Browse Definitions :
Definition

DCOM (Distributed Component Object Model)

Contributor(s): Kim Cleary

DCOM (Distributed Component Object Model) is a set of Microsoft concepts and program interfaces in which client program object s can request services from server program objects on other computers in a network. DCOM is based on the Component Object Model (COM), which provides a set of interfaces allowing clients and servers to communicate within the same computer (that is running Windows 95 or a later version).

For example, you can create a page for a Web site that contains a script or program that can be processed (before being sent to a requesting user) not on the Web site server but on another, more specialized server in the network. Using DCOM interfaces, the Web server site program (now acting as a client object ) can forward a Remote Procedure Call ( RPC ) to the specialized server object, which provides the necessary processing and returns the result to the Web server site. It passes the result on to the Web page viewer.

DCOM can also work on a network within an enterprise or on other networks besides the public Internet. It uses TCP/IP and Hypertext Transfer Protocol . DCOM comes as part of the Windows operating systems. DCOM is or soon will be available on all major UNIX platforms and on IBM's large server products. DCOM replaces OLE Remote Automation.

DCOM is generally equivalent to the Common Object Request Broker Architecture ( CORBA ) in terms of providing a set of distributed services. DCOM is Microsoft's approach to a network-wide environment for program and data objects. CORBA is sponsored by the rest of the information technology industry under the auspices of the Object Management Group ( OMG ).

This was last updated in March 2011

Continue Reading About DCOM (Distributed Component Object Model)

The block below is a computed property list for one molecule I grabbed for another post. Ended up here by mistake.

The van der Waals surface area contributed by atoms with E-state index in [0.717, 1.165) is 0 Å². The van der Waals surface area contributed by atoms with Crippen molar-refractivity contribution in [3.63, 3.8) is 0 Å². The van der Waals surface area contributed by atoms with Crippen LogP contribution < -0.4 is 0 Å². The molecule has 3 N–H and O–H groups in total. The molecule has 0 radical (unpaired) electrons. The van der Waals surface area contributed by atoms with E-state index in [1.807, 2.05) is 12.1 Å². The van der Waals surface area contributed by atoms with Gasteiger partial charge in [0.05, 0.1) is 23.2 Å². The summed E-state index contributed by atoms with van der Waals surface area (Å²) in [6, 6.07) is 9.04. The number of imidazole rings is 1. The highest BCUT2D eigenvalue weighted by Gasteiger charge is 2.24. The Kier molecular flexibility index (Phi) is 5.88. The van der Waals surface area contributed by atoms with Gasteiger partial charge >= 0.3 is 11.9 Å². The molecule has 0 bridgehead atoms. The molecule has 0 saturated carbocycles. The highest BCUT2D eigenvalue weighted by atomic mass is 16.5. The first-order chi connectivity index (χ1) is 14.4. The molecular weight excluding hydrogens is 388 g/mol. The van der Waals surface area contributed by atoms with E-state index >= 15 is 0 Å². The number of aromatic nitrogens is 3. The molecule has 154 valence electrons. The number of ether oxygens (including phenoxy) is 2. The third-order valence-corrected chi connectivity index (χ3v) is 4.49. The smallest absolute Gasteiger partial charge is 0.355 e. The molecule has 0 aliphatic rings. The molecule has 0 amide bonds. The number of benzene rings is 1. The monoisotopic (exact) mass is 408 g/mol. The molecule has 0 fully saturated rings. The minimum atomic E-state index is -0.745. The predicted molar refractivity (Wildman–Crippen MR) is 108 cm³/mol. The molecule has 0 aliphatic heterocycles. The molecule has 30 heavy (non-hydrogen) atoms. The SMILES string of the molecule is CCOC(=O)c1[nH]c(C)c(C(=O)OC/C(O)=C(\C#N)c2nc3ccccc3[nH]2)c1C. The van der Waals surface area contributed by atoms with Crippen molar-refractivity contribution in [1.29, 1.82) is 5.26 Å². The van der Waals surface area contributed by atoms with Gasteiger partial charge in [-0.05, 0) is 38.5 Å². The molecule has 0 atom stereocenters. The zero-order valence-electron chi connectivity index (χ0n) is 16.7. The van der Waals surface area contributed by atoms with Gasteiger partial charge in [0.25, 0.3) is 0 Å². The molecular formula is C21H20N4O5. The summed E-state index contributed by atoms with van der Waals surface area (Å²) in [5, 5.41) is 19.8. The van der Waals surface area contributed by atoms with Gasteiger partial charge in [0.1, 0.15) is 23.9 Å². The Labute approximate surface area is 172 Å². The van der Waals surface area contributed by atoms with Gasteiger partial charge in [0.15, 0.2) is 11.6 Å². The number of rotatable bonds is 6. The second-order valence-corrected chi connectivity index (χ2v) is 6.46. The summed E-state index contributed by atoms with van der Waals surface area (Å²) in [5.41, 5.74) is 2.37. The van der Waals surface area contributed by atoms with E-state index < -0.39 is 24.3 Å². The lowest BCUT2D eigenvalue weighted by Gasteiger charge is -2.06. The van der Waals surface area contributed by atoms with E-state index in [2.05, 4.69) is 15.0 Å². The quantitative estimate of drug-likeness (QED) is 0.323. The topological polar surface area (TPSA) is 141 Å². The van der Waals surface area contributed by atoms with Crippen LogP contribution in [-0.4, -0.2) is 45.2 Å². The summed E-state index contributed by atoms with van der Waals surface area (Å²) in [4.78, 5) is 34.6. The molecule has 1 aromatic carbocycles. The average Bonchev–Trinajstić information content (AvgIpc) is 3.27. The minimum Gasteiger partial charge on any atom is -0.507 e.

SearchCompliance

SearchSecurity

  • cyber attack

    A cyber attack is any attempt to gain unauthorized access to a computer, computing system or computer network with the intent to ...

  • backdoor (computing)

    A backdoor is a means to access a computer system or encrypted data that bypasses the system's customary security mechanisms.

  • post-quantum cryptography

    Post-quantum cryptography, also called quantum encryption, is the development of cryptographic systems for classical computers ...

SearchHealthIT

SearchDisasterRecovery

  • risk mitigation

    Risk mitigation is a strategy to prepare for and lessen the effects of threats faced by a business.

  • call tree

    A call tree is a layered hierarchical communication model that is used to notify specific individuals of an event and coordinate ...

  • Disaster Recovery as a Service (DRaaS)

    Disaster recovery as a service (DRaaS) is the replication and hosting of physical or virtual servers by a third party to provide ...

SearchStorage

  • cloud SLA (cloud service-level agreement)

    A cloud SLA (cloud service-level agreement) is an agreement between a cloud service provider and a customer that ensures a ...

  • NOR flash memory

    NOR flash memory is one of two types of non-volatile storage technologies.

  • RAM (Random Access Memory)

    RAM (Random Access Memory) is the hardware in a computing device where the operating system (OS), application programs and data ...

Close